Thursday, August 11, 2011


So I setup a Samba server running on an Ubuntu headless machine. From the terminal go ahead and install the server portion. You could also install smbclient if you need to.
sudo apt-get install samba
Edit the /etc/samba/smb.conf file in your favorite text editor. Make sure the following two lines are not commented out and have the right values for your network.
 workgroup = MyNetwork
 security = user
Now your linux machine will be visible on the windows workgroup you specified and logging on will be secured by a unix account.

You will need to create linux user accounts on the machine for any user you want to use a samba share under this configuration. Also, you will need to add the users to the samba password database. I assume you can figure out how to create user account and add them to the appropriate groups, but this is how you add and enable those users to the samba password file...
sudo smbpasswd -a username
sudo smbpasswd -e username
This allows you to have a lot of user accounts on the computer but control access using samba instead of the OS only.

Now Create a new share at the bottom of the file, or uncomment any of the examples. Here is an example folder share from the Ubuntu server manual...
    comment = Ubuntu File Server Share
    path = /srv/samba/share
    browsable = yes
    guest ok = yes
    read only = no
    create mask = 0755
comment: a short description of the share. Adjust to fit your needs.

path: the path to the directory to share.

This example uses /srv/samba/sharename because, according to the Filesystem Hierarchy Standard (FHS), /srv is where site-specific data should be served. Technically Samba shares can be placed anywhere on the filesystem as long as the permissions are correct, but adhering to standards is recommended.

browsable: enables Windows clients to browse the shared directory using Windows Explorer.

guest ok: allows clients to connect to the share without supplying a password.

read only: determines if the share is read only or if write privileges are granted. Write privileges are allowed only when the value is no, as is seen in this example. If the value is yes, then access to the share is read only.

create mask: determines the permissions new files will have when created.

Make sure to create the directory that corresponds to this share and set the proper ownership and permissions...
sudo mkdir -p /srv/samba/share
sudo chown /srv/samba/share/
I wanted a couple of different types of shares, so I create the following shares  for my little file server...
  comment = "Shared by all users on this system that are part of the sambashare group"
  path = /path/to/share
  browsable = yes
  guest ok = no
  read only = no
  create mask = 0770
  directory mask = 0770
  force group = @sambashare
  valid users = @sambashare

  comment = "Only accessable by the user named Rick"
  path = /path/to/Rick
  browsable = yes
  guest ok = no
  read only = no
  create mask = 0770
  directory mask = 0770
  force user = rick
  force group = rick
  valid users = rick
This is a nice way to have a shared directory that all valid users on the system can access and a private share for each user on the system. I have no idea if this is a standard way of accomplishing this, but it works really well for us.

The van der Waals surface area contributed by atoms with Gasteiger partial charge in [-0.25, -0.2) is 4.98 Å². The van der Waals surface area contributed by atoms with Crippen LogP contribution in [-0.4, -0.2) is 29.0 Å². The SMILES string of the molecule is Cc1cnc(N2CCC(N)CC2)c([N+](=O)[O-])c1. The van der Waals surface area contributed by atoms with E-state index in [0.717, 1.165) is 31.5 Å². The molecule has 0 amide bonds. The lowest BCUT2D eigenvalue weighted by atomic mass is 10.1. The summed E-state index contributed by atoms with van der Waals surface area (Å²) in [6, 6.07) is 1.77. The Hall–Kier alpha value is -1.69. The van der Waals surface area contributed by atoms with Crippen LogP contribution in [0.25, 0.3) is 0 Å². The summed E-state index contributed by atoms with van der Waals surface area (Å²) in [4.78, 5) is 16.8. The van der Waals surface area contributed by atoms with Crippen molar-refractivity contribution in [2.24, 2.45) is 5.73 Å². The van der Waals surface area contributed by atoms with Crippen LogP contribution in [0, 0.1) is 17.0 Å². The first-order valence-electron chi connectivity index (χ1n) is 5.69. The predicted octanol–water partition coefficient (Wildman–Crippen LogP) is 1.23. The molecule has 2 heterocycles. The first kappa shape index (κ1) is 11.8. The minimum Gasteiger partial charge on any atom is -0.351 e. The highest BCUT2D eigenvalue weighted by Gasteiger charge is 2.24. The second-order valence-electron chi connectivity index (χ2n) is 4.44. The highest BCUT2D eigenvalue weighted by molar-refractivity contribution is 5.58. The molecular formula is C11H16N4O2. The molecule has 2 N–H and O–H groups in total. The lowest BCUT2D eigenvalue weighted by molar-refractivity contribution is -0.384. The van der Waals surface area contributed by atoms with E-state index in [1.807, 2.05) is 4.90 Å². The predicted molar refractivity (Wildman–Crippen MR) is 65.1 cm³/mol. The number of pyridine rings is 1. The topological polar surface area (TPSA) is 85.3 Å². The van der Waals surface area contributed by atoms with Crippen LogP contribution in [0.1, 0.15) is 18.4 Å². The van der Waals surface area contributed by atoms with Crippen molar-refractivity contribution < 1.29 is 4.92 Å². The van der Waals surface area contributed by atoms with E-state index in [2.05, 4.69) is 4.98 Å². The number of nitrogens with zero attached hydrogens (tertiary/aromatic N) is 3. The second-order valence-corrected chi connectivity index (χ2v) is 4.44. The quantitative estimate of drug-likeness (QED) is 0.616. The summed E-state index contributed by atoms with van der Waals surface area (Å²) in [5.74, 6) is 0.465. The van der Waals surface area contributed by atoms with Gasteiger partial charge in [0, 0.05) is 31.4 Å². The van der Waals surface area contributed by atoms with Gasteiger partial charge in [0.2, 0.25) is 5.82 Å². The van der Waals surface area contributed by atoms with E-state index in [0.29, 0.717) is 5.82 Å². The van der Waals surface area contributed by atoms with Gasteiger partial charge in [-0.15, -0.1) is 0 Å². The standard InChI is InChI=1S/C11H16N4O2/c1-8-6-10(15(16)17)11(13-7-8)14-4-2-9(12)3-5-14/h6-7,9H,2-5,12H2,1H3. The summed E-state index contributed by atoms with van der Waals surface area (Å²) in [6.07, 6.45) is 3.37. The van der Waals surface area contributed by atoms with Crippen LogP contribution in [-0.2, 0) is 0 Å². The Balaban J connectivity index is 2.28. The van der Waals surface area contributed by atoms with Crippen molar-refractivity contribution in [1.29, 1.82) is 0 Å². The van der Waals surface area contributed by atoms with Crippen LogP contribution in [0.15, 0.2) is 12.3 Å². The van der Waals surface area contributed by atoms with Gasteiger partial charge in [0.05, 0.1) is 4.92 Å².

The "create mask" and "directory mask" options are used to define the default permissions applied to any new files or directories that the user creates. Likewise, the "force user" and "force group" options determine the ownership of the files and directories. Notice for the first share I left out the "force user" option and set the "force group" option to @sambashare. This is nice because the ownership of any new files or directories are owned by the user that created them.

You can restart the two samba services like so to get started...
sudo restart smbd
sudo restart nmbd
Also, the following command is useful to parse the configuration file and see if there were any problems are suggestions...
testparm /etc/samba/smb.conf

Monday, August 1, 2011

Raid 1

Wow!! I was doing some research into setting up a linux file and print server and came across the concept of software Raid in linux. Are you kidding me!! Raid 0, 1, 5, etc. can all be done at the linux kernal level without the need of any special Raid hardware. The linux community is amazing! I love it.

So, I have an older desktop I wanted to use as a file and print server for the household and decided to set it up with a simple 2 disk Raid 1. This means the 2 hard drives are mirrored. You can have one hard drive completely fail and lose no data at all. This is perfect for a little light duty file server.  This is a bit slower than a one drive system, but that is not important because I am mostly concerned that I don't lose any data from the past 20 years.

I started by connecting 2 identical 300 gigabyte IDE hard drives that I already had in a ~8 year old computer. An old computer should work fine for this sort of need to spend any money at all.

You can follow the Ubuntu website documentation for setting up the Raid at installation time like I did at...

I setup identical boot and swap partitions on these two identical hard drives, and then created two Raid devices to mirror the respective partitions (md0 & md1). It is quite amazing that you can do all of this at installation time and the drives just start to sink up seamlessly in the background.

Drive 1:
sda1 - /boot
sda5 - /swap

Drive 2:
sdb1 - /boot
sdb5 - /swap

Once you have the Software raid setup, you can use the mdadm software to manage it.

cat /proc/mdstat

sudo mdadm --query --detail /dev/md0